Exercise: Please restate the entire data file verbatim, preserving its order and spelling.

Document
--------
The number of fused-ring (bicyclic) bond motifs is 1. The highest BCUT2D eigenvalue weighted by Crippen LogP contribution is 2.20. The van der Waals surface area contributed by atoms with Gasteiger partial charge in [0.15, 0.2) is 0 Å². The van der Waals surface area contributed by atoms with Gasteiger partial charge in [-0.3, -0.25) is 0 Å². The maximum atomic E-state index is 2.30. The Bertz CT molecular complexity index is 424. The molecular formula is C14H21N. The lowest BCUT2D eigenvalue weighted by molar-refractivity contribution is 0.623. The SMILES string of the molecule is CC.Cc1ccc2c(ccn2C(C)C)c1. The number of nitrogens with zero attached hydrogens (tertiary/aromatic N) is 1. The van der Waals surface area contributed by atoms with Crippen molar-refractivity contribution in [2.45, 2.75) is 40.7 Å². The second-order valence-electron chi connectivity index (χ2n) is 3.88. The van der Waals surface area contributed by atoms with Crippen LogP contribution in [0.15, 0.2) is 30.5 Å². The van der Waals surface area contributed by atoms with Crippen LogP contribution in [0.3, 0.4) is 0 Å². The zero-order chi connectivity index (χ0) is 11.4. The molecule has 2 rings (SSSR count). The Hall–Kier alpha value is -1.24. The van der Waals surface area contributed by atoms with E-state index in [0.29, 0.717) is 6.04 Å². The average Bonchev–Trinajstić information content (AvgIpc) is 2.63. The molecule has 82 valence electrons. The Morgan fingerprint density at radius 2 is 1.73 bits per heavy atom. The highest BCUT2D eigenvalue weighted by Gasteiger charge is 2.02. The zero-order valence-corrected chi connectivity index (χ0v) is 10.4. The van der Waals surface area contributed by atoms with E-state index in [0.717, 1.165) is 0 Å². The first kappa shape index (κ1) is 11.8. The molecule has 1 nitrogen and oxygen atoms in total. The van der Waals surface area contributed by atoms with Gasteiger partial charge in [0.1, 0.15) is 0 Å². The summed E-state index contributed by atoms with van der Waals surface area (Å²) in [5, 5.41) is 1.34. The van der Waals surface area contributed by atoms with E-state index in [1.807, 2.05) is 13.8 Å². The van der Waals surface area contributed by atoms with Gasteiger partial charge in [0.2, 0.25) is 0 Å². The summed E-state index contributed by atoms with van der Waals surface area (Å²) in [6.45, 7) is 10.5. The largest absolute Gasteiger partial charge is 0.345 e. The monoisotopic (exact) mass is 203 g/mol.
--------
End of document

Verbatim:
The number of fused-ring (bicyclic) bond motifs is 1. The highest BCUT2D eigenvalue weighted by Crippen LogP contribution is 2.20. The van der Waals surface area contributed by atoms with Gasteiger partial charge in [0.15, 0.2) is 0 Å². The van der Waals surface area contributed by atoms with Gasteiger partial charge in [-0.3, -0.25) is 0 Å². The maximum atomic E-state index is 2.30. The Bertz CT molecular complexity index is 424. The molecular formula is C14H21N. The lowest BCUT2D eigenvalue weighted by molar-refractivity contribution is 0.623. The SMILES string of the molecule is CC.Cc1ccc2c(ccn2C(C)C)c1. The number of nitrogens with zero attached hydrogens (tertiary/aromatic N) is 1. The van der Waals surface area contributed by atoms with Crippen molar-refractivity contribution in [2.45, 2.75) is 40.7 Å². The second-order valence-electron chi connectivity index (χ2n) is 3.88. The van der Waals surface area contributed by atoms with Crippen LogP contribution in [0.15, 0.2) is 30.5 Å². The van der Waals surface area contributed by atoms with Crippen LogP contribution in [0.3, 0.4) is 0 Å². The zero-order chi connectivity index (χ0) is 11.4. The molecule has 2 rings (SSSR count). The Hall–Kier alpha value is -1.24. The van der Waals surface area contributed by atoms with E-state index in [0.29, 0.717) is 6.04 Å². The average Bonchev–Trinajstić information content (AvgIpc) is 2.63. The molecule has 82 valence electrons. The Morgan fingerprint density at radius 2 is 1.73 bits per heavy atom. The highest BCUT2D eigenvalue weighted by Gasteiger charge is 2.02. The zero-order valence-corrected chi connectivity index (χ0v) is 10.4. The van der Waals surface area contributed by atoms with E-state index in [0.717, 1.165) is 0 Å². The first kappa shape index (κ1) is 11.8. The molecule has 1 nitrogen and oxygen atoms in total. The van der Waals surface area contributed by atoms with Gasteiger partial charge in [0.1, 0.15) is 0 Å². The summed E-state index contributed by atoms with van der Waals surface area (Å²) in [5, 5.41) is 1.34. The van der Waals surface area contributed by atoms with E-state index in [1.807, 2.05) is 13.8 Å². The van der Waals surface area contributed by atoms with Gasteiger partial charge in [0.2, 0.25) is 0 Å². The summed E-state index contributed by atoms with van der Waals surface area (Å²) in [6.45, 7) is 10.5. The largest absolute Gasteiger partial charge is 0.345 e. The monoisotopic (exact) mass is 203 g/mol.